Strauss relief: In the past, the only place one could possibly experience the Vienna Philharmonic's traditional Neujahrkonzert was in Vienna--or sitting in front of the tube, where the New Year's Day fete is televised yearly. Not the same, is it? Now, thanks to the efforts of Toronto promoter Attila Glatz, the equally grand Salute to Vienna re-creates the musical event in selected cities across North America. In Denver, the Strauss Symphony of America waltzes in the year this afternoon at 2:30 in Boettcher Concert Hall, 14th and Curtis in the Plex, with music as rich and fluffy as an overstuffed cream puff. Take a trip down the Blue Danube: Call 830-TIXS for tickets and information.
Get thee to the galleries: On what's truly a First Friday--of the year, that is--the town is still a bit sleepy. But while they're sweeping up at the clubs, restocking shelves in the markets and exchanging misgivings at the malls, local art galleries will greet the new year with a frosty fresh blast of, well, art.
LoDo galleries start the year with a splashy, frolicsome opening--the annual WOW Show: Wide Open Whatever, at CORE New Art Space, 1412 Wazee St.--and several elegant exhibition wrap-ups, including Patti Cramer's well-received show at 1/1 Gallery, 1715 Wazee St.; Manuel Neri's gold-daubed works across the street at Robischon Gallery, 1740 Wazee St.; and watercolors from Ireland at the William Matthews Gallery, 1617 Wazee St. Stroll the area from 5 to 9 p.m.; for more information, call 820-3139. And due south, along the Broadway corridor and South Pearl Street, you can still catch photographs of the Denver Salon at Rule Modern and Contemporary, 111 Broadway; printmaking demos at Open Press, 40 W. Bayaud Ave.; or a small-works exhibit at Artyard, 1251 S. Pearl St., also from 5 to 9. Call 778-6990.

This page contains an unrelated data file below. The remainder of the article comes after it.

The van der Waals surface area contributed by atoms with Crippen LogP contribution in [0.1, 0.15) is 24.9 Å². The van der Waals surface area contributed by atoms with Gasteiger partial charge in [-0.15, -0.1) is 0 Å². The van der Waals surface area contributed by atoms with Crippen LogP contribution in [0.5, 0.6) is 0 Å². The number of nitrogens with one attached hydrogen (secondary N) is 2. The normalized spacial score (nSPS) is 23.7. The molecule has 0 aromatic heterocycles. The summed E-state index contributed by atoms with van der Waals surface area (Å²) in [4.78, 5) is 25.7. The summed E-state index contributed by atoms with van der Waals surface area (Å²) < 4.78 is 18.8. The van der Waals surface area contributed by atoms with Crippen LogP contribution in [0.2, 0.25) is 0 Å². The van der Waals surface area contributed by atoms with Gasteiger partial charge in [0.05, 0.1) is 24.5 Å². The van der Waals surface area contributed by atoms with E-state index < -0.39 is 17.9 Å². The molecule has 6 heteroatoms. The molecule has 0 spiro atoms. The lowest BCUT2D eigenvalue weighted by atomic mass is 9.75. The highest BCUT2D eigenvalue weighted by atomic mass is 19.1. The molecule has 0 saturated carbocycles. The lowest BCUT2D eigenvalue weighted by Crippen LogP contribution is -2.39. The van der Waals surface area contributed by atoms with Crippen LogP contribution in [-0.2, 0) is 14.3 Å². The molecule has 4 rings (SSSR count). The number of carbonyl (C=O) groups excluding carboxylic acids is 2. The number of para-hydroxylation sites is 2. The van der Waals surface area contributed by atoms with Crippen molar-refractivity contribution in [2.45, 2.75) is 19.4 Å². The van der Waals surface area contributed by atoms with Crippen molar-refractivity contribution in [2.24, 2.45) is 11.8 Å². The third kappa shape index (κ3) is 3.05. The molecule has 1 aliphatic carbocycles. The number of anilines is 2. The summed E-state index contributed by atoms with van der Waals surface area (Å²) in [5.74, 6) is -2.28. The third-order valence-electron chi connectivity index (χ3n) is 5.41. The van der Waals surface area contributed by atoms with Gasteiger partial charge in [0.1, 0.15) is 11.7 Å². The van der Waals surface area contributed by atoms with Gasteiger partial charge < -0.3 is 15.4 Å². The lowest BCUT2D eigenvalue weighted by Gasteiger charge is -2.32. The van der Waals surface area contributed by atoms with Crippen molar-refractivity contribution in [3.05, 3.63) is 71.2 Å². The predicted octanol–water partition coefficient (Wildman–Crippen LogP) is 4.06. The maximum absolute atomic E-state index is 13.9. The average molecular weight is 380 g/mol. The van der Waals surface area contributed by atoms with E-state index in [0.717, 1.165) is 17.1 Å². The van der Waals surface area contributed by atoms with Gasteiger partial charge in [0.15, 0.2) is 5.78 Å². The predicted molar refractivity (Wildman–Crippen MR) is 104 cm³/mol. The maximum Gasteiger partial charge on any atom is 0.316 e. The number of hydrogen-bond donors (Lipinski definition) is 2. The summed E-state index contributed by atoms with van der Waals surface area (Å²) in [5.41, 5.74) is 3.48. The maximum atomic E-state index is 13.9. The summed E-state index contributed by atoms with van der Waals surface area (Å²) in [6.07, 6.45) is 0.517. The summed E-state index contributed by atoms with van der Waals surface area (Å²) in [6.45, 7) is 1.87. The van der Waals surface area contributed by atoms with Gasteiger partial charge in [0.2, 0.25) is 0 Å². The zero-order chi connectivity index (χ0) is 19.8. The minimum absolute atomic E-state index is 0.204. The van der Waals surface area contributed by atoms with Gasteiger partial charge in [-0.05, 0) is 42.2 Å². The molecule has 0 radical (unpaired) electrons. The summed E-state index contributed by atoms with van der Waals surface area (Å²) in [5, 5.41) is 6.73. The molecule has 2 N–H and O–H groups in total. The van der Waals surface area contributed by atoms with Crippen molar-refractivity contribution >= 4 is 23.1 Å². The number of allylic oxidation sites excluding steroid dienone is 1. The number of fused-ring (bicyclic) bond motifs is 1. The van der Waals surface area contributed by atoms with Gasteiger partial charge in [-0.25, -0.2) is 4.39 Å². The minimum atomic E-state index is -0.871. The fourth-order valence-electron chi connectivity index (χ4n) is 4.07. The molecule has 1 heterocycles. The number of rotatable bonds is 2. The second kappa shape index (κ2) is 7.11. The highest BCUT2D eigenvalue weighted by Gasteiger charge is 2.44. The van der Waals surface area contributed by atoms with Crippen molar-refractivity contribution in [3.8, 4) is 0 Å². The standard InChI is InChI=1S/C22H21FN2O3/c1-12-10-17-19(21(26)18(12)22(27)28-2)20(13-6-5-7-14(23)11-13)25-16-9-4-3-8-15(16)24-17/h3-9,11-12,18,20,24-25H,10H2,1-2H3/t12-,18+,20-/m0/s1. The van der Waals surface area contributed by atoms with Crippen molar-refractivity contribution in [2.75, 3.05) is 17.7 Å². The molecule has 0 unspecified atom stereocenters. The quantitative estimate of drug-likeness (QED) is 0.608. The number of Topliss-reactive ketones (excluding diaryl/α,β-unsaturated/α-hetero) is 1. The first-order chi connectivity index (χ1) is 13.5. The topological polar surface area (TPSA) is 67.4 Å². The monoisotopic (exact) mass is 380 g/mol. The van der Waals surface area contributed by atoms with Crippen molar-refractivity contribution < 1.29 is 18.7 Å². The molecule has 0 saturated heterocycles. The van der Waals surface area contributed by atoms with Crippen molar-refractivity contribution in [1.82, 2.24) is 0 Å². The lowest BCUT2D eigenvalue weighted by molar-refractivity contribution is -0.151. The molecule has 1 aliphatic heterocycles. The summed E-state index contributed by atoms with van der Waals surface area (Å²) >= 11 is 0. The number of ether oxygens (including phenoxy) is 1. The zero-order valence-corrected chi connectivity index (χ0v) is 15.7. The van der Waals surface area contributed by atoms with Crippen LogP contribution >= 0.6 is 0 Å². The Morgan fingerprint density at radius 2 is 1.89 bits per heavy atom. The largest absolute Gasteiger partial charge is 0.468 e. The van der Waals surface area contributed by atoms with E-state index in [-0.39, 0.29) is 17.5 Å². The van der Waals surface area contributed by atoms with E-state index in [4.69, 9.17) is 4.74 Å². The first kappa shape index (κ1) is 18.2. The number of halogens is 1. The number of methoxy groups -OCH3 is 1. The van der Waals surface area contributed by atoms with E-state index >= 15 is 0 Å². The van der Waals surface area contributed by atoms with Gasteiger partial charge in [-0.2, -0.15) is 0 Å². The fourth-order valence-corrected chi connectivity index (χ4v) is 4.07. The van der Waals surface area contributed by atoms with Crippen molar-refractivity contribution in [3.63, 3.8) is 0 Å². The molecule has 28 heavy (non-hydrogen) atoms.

In addition to the organized gallery walks, some interesting side trips might include the Mackey Gallery, 2900 W. 25th Ave., where Phil Bender and a host of artist friends have installed a found-object carnival made from cast-off beauty supplies (call ahead for hours, 455-1157), and the nearby Pirate, a Contemporary Art Oasis, 3659 Navajo St., where shows by members, associate members and ILK co-op members are all on display from 7 to 10 p.m. (call 458-6058 or 615-5725). Or check out the Abend Gallery, 899 Broadway, where several gallery painters and sculptors will work while you watch (call 572-3081 for additional information).
Rant 'n' roll: One of Boulder's best-known celebrities is also one of its most vocal--though to be fair, this politically charged loudmouth left the mellow shadow of the Flatirons twenty-some years ago, and not everyone knows he grew up just blocks from JonBenet's fated abode. After Jello Biafra hightailed it to the West Coast in '78, he made his name fronting frenetic Cal-punk band the Dead Kennedys; now he's honed his sociopolitically educational diatribes into a diamond-hard spoken-word performance shtick. The vociferous Jello speaks his truth--and nothing but his truth--tonight at 8 at the Bluebird Theater, 3317 E. Colfax Ave.; for tickets, $8, call 322-2308 or 830-TIXS.